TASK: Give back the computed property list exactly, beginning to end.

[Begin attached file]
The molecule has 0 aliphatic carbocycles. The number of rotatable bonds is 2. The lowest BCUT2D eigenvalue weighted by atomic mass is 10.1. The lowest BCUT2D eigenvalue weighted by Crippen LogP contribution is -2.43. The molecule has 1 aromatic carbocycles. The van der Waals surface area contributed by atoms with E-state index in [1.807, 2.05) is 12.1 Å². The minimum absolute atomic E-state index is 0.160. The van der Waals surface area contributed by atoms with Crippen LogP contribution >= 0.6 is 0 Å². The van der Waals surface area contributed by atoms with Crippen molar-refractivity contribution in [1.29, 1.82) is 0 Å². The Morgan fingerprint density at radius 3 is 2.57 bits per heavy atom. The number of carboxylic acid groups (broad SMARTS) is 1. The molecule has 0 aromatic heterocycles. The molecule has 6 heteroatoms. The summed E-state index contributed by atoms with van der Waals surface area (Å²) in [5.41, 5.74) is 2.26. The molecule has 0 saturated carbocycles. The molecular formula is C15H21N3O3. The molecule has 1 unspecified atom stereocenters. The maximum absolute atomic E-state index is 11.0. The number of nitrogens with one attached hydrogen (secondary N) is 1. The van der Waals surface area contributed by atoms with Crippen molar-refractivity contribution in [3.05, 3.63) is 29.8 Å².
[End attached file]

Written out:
The molecule has 0 aliphatic carbocycles. The number of rotatable bonds is 2. The lowest BCUT2D eigenvalue weighted by atomic mass is 10.1. The lowest BCUT2D eigenvalue weighted by Crippen LogP contribution is -2.43. The molecule has 1 aromatic carbocycles. The van der Waals surface area contributed by atoms with E-state index in [1.807, 2.05) is 12.1 Å². The minimum absolute atomic E-state index is 0.160. The van der Waals surface area contributed by atoms with Crippen LogP contribution >= 0.6 is 0 Å². The van der Waals surface area contributed by atoms with Crippen molar-refractivity contribution in [1.29, 1.82) is 0 Å². The Morgan fingerprint density at radius 3 is 2.57 bits per heavy atom. The number of carboxylic acid groups (broad SMARTS) is 1. The molecule has 0 aromatic heterocycles. The molecule has 6 heteroatoms. The summed E-state index contributed by atoms with van der Waals surface area (Å²) in [5.41, 5.74) is 2.26. The molecule has 0 saturated carbocycles. The molecular formula is C15H21N3O3. The molecule has 1 unspecified atom stereocenters. The maximum absolute atomic E-state index is 11.0. The number of nitrogens with one attached hydrogen (secondary N) is 1. The van der Waals surface area contributed by atoms with Crippen molar-refractivity contribution in [3.05, 3.63) is 29.8 Å².